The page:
Friday, December 29, 2006
While there are some advantages to building a big system all at once, there are also advantages to starting small. When an ice storm knocked out power to my home for a week, I was glad to have the modest amount of power my small system provided. If the idea of starting small appeals to you, here are two strategies you might consider:
The least expensive option consists of one or more solar panels, a charge controller, batteries, and an inverter. Such a system can be built for less than one thousand dollars. If your needs are limited to lighting, and perhaps a radio, TV and computer, this system might be just right. You can always add to the system later, and add a refrigerator, freezer, microwave oven, and other appliances to the load. You’ll have to keep an eye on the system, switching to another power source when your batteries are depleted. For backup power and battery charging when the sun doesn't shine, you might consider a small gasoline-powered generator.
Using an intelligent controller, you can build a system that runs your household on battery power until the battery voltage drops to a set point. At that time another source of power takes over. This source of power can be a generator, or the utility grid. If you rarely experience grid power outages, the utility grid might be your best option. If utility-supplied power is unreliable, you might choose a generator instead. Automatic switching between power sources is possible. The beauty of this system is that it uses all of the power your system can generate before switching to more costly power sources. None of the PV-generated power is wasted. As you add solar panels, your savings increase accordingly. Because of the sophisticated equipment required, this option is significantly more expensive than the first one.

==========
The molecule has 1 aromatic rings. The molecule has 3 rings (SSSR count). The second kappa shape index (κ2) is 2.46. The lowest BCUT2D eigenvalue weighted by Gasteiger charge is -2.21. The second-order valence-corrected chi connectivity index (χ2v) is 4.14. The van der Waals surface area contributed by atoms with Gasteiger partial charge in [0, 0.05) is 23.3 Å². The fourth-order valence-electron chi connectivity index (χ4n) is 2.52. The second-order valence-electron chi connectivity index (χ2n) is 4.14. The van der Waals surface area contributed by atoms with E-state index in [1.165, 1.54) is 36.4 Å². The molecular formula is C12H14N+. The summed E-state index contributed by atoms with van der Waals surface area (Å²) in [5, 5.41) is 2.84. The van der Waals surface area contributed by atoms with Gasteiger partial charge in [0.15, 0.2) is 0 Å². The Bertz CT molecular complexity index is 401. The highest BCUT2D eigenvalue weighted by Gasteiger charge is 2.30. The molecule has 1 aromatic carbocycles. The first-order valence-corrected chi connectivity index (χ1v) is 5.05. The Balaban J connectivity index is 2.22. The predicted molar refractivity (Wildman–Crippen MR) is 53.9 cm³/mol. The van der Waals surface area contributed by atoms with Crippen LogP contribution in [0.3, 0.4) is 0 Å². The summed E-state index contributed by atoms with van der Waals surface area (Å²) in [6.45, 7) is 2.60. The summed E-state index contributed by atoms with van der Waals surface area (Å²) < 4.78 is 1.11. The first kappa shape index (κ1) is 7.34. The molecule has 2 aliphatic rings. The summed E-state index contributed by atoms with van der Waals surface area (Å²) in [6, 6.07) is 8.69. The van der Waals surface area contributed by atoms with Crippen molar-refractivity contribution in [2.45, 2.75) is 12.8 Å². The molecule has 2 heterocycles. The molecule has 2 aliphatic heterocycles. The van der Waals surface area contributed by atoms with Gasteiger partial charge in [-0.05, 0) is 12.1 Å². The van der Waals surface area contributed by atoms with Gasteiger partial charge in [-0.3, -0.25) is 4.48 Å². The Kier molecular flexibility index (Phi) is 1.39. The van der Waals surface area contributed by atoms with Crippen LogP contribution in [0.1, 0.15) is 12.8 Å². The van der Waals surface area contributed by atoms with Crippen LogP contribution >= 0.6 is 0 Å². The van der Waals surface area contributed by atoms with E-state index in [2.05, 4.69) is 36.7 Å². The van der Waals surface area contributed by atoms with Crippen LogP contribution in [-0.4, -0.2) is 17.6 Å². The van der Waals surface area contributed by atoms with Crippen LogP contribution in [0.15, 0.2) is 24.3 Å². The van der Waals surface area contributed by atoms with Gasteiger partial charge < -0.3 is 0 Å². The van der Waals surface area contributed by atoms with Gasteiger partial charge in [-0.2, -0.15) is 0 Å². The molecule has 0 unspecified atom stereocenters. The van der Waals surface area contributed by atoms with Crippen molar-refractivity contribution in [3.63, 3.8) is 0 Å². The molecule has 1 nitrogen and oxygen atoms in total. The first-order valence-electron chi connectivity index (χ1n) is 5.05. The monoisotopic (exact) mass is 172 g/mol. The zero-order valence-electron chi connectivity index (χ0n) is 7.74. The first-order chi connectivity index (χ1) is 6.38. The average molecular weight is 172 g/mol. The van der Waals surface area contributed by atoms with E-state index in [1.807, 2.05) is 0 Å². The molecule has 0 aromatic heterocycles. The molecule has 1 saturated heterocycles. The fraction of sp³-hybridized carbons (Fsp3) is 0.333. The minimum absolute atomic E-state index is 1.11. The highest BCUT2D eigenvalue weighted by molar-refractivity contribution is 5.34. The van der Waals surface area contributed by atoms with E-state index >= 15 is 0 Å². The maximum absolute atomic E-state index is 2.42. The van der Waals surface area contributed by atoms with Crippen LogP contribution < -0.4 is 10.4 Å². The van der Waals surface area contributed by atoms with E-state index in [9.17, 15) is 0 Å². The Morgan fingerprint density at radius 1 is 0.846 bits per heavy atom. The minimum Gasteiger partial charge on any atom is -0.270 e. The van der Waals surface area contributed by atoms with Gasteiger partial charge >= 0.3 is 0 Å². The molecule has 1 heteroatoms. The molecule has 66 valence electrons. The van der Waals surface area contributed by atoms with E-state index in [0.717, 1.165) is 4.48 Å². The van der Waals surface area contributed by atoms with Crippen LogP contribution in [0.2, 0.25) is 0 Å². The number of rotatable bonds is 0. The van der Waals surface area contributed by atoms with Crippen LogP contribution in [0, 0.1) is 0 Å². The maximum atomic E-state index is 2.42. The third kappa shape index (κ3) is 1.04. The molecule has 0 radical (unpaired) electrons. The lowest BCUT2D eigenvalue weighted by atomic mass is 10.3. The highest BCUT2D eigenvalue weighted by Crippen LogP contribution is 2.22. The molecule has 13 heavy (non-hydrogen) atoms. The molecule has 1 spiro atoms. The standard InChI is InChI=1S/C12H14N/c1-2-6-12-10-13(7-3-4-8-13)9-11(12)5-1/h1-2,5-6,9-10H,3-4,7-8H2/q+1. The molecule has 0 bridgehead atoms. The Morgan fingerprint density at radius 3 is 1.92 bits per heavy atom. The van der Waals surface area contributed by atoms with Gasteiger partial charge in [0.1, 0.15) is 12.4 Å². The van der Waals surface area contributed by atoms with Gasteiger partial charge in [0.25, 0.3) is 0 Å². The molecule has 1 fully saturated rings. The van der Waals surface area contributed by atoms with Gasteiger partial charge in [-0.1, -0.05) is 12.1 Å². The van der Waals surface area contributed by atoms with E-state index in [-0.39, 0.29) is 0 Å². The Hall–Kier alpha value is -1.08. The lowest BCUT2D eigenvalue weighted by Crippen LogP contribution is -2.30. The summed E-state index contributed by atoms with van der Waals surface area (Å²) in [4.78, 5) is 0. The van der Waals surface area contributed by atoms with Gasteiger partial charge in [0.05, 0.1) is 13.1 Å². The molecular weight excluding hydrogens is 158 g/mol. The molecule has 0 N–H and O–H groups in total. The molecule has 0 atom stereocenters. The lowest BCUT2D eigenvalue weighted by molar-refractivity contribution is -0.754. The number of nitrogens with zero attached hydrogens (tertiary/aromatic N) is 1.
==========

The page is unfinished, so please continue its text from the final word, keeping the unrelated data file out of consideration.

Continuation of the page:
At some point in the not-to-distant future I believe that the demand for solar panels and equipment will skyrocket. To avoid supply-and-demand cost increases, I chose to install a small system rather than to wait until I could afford a larger one. I’ve benefited from this system in many ways, and haven’t regretted my decision.
Happy New Year!
Wednesday, December 20, 2006
My involvement with renewable energy began one year ago when I installed the first solar photovoltaic panel on my roof. This year I’ve been able to reduce my use of utility-supplied electricity and natural gas, and I’ve benefited from my alternative heat and electricity sources during two lengthy power outages. In addition to lowering my electric and natural gas bills, I also contribute less to global warming. In other words, I’m moving closer to a carbon-neutral lifestyle. It is also good to know that I’m using less of the earth’s irreplaceable natural resources.